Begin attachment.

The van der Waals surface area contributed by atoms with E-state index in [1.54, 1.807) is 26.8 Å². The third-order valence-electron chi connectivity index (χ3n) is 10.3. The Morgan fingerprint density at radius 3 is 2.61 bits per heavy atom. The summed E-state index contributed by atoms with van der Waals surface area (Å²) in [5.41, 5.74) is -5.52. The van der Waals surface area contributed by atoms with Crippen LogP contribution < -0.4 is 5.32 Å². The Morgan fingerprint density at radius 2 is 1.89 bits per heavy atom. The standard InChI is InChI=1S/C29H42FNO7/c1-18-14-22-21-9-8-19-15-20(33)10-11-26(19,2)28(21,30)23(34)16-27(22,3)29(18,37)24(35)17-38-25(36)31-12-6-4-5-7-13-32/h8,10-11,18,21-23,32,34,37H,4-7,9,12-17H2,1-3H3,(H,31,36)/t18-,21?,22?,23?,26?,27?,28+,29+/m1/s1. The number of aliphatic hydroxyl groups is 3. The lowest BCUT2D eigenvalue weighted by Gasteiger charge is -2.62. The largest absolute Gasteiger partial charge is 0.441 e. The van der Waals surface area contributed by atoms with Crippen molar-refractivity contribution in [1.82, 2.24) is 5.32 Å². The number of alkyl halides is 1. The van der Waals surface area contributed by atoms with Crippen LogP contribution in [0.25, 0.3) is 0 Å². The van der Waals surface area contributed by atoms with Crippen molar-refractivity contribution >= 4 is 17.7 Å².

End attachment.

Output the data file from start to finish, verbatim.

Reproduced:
The van der Waals surface area contributed by atoms with E-state index in [1.54, 1.807) is 26.8 Å². The third-order valence-electron chi connectivity index (χ3n) is 10.3. The Morgan fingerprint density at radius 3 is 2.61 bits per heavy atom. The summed E-state index contributed by atoms with van der Waals surface area (Å²) in [5.41, 5.74) is -5.52. The van der Waals surface area contributed by atoms with Crippen LogP contribution < -0.4 is 5.32 Å². The Morgan fingerprint density at radius 2 is 1.89 bits per heavy atom. The standard InChI is InChI=1S/C29H42FNO7/c1-18-14-22-21-9-8-19-15-20(33)10-11-26(19,2)28(21,30)23(34)16-27(22,3)29(18,37)24(35)17-38-25(36)31-12-6-4-5-7-13-32/h8,10-11,18,21-23,32,34,37H,4-7,9,12-17H2,1-3H3,(H,31,36)/t18-,21?,22?,23?,26?,27?,28+,29+/m1/s1. The number of aliphatic hydroxyl groups is 3. The lowest BCUT2D eigenvalue weighted by Gasteiger charge is -2.62. The largest absolute Gasteiger partial charge is 0.441 e. The van der Waals surface area contributed by atoms with Crippen molar-refractivity contribution in [1.82, 2.24) is 5.32 Å². The number of alkyl halides is 1. The van der Waals surface area contributed by atoms with Crippen LogP contribution in [0.25, 0.3) is 0 Å². The van der Waals surface area contributed by atoms with Crippen molar-refractivity contribution >= 4 is 17.7 Å².